November 5, 2020
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America’s existing wealth gap alone can’t explain staggering disparities due to COVID-19

Despite trillions being distributed in aid, the pandemic has disproportionately wreaked havoc on the financial health of households of color.

Black and Latino communities are not only seeing higher death rates from COVID-19, they are also facing serious problems affording basic necessities like housing, food, and health care. Photo by Joel Muniz via Unsplash

America’s racial wealth gap is enduring and pronounced. It’s present in nearly every aspect of a family’s financial life, from income and wages to assets and savings.

In the best of times, the gap is significant, but slowly shrinking, as observed in the most recent Survey of Consumer Finances. In times of emergency, such as one brought on by a global pandemic, the racial wealth gap represents a severe risk for families whose finances are already fragile.

We have yet to witness the pandemic’s comprehensive toll on American households, but recent data reveals just how deeply COVID-19 has impacted the financial health of Black, Latino, and Native American households.

A survey from NPR, The Robert Wood Johnson Foundation, and the Harvard T.H. Chan School of Public Health conducted in July and August found that the majority of Latino (72 percent) and Black (60 percent) households are facing serious financial problems since the onset of the pandemic, compared to just over a third of white families (36 percent).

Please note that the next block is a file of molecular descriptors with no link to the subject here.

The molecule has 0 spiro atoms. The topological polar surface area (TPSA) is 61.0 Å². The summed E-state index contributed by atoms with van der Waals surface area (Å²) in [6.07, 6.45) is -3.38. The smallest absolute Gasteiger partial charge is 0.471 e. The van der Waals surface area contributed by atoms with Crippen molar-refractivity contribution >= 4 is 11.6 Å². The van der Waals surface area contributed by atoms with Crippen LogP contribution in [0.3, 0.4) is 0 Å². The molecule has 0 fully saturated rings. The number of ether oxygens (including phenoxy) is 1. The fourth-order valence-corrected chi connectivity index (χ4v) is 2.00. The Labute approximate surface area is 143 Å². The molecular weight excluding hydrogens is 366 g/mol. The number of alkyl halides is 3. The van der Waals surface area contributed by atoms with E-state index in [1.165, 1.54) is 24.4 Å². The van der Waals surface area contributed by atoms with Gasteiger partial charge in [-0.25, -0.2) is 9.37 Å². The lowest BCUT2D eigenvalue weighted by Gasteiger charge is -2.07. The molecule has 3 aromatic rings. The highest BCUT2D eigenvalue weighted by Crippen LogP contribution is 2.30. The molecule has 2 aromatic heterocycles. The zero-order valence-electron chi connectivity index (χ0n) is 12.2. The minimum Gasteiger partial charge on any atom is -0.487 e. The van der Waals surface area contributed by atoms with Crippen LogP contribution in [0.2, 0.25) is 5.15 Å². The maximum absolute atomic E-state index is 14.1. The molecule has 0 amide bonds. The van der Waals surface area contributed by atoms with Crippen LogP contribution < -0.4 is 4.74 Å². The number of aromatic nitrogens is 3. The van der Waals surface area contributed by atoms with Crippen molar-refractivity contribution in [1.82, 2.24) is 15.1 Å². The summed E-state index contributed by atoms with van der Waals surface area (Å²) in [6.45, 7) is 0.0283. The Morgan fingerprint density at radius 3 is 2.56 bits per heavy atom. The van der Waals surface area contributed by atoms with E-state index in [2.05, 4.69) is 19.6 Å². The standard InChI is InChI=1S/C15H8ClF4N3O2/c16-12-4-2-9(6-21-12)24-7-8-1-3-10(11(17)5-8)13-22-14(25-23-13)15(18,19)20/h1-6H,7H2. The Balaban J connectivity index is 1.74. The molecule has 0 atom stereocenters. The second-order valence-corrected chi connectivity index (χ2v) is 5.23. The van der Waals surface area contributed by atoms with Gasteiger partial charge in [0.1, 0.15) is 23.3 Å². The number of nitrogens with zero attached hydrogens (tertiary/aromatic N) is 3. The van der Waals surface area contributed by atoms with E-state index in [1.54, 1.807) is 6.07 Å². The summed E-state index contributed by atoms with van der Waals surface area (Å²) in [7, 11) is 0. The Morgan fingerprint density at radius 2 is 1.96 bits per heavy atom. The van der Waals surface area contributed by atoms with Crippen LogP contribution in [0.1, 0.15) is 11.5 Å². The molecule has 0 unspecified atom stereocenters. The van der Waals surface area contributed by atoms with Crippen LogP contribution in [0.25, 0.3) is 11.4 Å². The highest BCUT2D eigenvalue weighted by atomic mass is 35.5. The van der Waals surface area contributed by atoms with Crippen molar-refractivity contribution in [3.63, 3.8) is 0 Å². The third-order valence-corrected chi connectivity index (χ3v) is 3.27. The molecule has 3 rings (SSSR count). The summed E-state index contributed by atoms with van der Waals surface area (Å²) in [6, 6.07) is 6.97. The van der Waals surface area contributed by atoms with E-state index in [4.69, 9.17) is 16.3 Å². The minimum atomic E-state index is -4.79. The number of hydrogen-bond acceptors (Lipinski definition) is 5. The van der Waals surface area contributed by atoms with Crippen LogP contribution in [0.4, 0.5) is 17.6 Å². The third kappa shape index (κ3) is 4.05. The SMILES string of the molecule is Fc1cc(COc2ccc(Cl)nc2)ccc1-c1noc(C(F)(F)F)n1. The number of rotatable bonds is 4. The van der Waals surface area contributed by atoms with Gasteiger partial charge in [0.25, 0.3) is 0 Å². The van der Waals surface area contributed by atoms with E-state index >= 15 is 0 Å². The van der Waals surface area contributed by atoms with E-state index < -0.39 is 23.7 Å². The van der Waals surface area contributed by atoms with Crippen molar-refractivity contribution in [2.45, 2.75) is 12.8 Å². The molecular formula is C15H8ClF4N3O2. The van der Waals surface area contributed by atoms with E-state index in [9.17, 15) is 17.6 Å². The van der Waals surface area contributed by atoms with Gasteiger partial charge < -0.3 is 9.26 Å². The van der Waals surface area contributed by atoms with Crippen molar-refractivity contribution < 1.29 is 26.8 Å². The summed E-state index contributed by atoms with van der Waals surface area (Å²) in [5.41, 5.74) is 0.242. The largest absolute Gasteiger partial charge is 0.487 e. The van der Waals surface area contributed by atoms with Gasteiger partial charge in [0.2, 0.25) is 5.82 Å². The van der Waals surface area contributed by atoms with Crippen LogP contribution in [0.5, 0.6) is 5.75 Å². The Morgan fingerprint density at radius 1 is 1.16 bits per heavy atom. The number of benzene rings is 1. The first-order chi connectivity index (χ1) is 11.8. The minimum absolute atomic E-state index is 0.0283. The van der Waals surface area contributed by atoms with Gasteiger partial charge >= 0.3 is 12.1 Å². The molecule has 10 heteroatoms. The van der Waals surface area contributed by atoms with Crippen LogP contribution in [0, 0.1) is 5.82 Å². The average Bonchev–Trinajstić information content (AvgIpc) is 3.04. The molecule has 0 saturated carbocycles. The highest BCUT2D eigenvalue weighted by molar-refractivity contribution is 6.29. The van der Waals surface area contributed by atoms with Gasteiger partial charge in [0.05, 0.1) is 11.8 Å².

Additionally, Latino (32 percent) and Black (28 percent) households were nearly twice as likely to have faced serious problems paying their mortgage or rent; and Latino (25 percent) households faced the most significant problems affording medical care.

These disparities are surprisingly deep, given that during this period trillions of dollars were being dispersed through aid packages aimed at preventing job loss and bolstering benefits for those who lost theirs.

“The numbers of people in serious financial trouble in a world where the country announced we had all these aid programs is staggering,” said Robert Blendon, a health policy researcher at the Harvard T.H. Chan School of Public Health who oversaw the poll.

Communities of color also are facing the highest hospitalization and death rates from COVID-19. According to The COVID Tracking Project, Black people are dying at 2.2 times the rate of white people. In looking at deaths per 100,000 people, Black (107), Latino (71), and Native American (71) people are suffering disproportionately compared to white people (48).

Without serious intervention, the pandemic will exacerbate the racial divide and decimate communities where the need is greatest.

“When you look at natural disasters, when [governments] give aid, they focus on the district with the biggest problem. So if you have floods in the Gulf, you give more money in the areas where the flooding was more serious,” Blendon said, comparing the pandemic to a disaster scenario. “You expect that there would be some safety net, some life preserver for people in very high case areas to help them through this financially. We were taken aback—not that there are disparities, but the level of problems were just shocking.”

[Read more: Organizations gave billions—but only a small portion went to the most vulnerable populations]

This week, voters will decide who will lead the nation through the coronavirus crisis. With cases surging—there’s been over half a million in the last week alone—and Congress at a standstill on the next round of stimulus, whoever wins will need to prioritize addressing these significant disparities.